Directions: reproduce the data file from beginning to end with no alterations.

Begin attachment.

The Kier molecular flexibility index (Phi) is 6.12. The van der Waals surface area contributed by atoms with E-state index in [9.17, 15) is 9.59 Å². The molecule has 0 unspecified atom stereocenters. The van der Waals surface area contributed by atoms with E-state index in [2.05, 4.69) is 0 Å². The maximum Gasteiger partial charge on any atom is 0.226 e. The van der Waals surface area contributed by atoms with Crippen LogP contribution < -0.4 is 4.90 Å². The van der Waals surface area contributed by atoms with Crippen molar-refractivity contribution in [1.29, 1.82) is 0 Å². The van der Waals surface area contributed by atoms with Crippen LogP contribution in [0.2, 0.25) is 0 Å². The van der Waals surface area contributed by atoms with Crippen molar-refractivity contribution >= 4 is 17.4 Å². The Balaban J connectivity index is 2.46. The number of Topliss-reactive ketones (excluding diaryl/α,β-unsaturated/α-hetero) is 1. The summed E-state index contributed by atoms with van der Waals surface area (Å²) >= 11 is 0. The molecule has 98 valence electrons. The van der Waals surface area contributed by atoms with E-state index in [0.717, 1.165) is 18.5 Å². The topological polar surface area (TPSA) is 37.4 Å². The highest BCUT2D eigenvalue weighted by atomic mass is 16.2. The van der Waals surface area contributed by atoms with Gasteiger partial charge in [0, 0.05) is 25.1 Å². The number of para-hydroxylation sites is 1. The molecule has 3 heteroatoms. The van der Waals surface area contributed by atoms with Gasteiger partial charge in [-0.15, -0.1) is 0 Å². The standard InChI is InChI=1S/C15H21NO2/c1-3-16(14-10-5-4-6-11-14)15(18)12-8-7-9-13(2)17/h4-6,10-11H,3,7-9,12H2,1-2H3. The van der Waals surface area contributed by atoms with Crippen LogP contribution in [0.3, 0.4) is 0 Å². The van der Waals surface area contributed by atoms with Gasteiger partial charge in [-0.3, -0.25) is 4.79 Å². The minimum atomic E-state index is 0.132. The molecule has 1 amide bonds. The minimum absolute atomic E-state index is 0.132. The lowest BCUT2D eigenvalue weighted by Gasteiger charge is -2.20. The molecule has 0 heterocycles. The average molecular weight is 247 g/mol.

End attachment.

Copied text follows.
The Kier molecular flexibility index (Phi) is 6.12. The van der Waals surface area contributed by atoms with E-state index in [9.17, 15) is 9.59 Å². The molecule has 0 unspecified atom stereocenters. The van der Waals surface area contributed by atoms with E-state index in [2.05, 4.69) is 0 Å². The maximum Gasteiger partial charge on any atom is 0.226 e. The van der Waals surface area contributed by atoms with Crippen LogP contribution < -0.4 is 4.90 Å². The van der Waals surface area contributed by atoms with Crippen molar-refractivity contribution in [1.29, 1.82) is 0 Å². The van der Waals surface area contributed by atoms with Crippen LogP contribution in [0.2, 0.25) is 0 Å². The van der Waals surface area contributed by atoms with Crippen molar-refractivity contribution >= 4 is 17.4 Å². The Balaban J connectivity index is 2.46. The number of Topliss-reactive ketones (excluding diaryl/α,β-unsaturated/α-hetero) is 1. The summed E-state index contributed by atoms with van der Waals surface area (Å²) >= 11 is 0. The molecule has 98 valence electrons. The van der Waals surface area contributed by atoms with E-state index in [0.717, 1.165) is 18.5 Å². The topological polar surface area (TPSA) is 37.4 Å². The highest BCUT2D eigenvalue weighted by atomic mass is 16.2. The van der Waals surface area contributed by atoms with Gasteiger partial charge in [0, 0.05) is 25.1 Å². The number of para-hydroxylation sites is 1. The molecule has 3 heteroatoms. The van der Waals surface area contributed by atoms with Gasteiger partial charge in [-0.15, -0.1) is 0 Å². The standard InChI is InChI=1S/C15H21NO2/c1-3-16(14-10-5-4-6-11-14)15(18)12-8-7-9-13(2)17/h4-6,10-11H,3,7-9,12H2,1-2H3. The van der Waals surface area contributed by atoms with Crippen LogP contribution in [0.3, 0.4) is 0 Å². The van der Waals surface area contributed by atoms with Gasteiger partial charge in [-0.3, -0.25) is 4.79 Å². The minimum atomic E-state index is 0.132. The molecule has 1 amide bonds. The minimum absolute atomic E-state index is 0.132. The lowest BCUT2D eigenvalue weighted by Gasteiger charge is -2.20. The molecule has 0 heterocycles. The average molecular weight is 247 g/mol.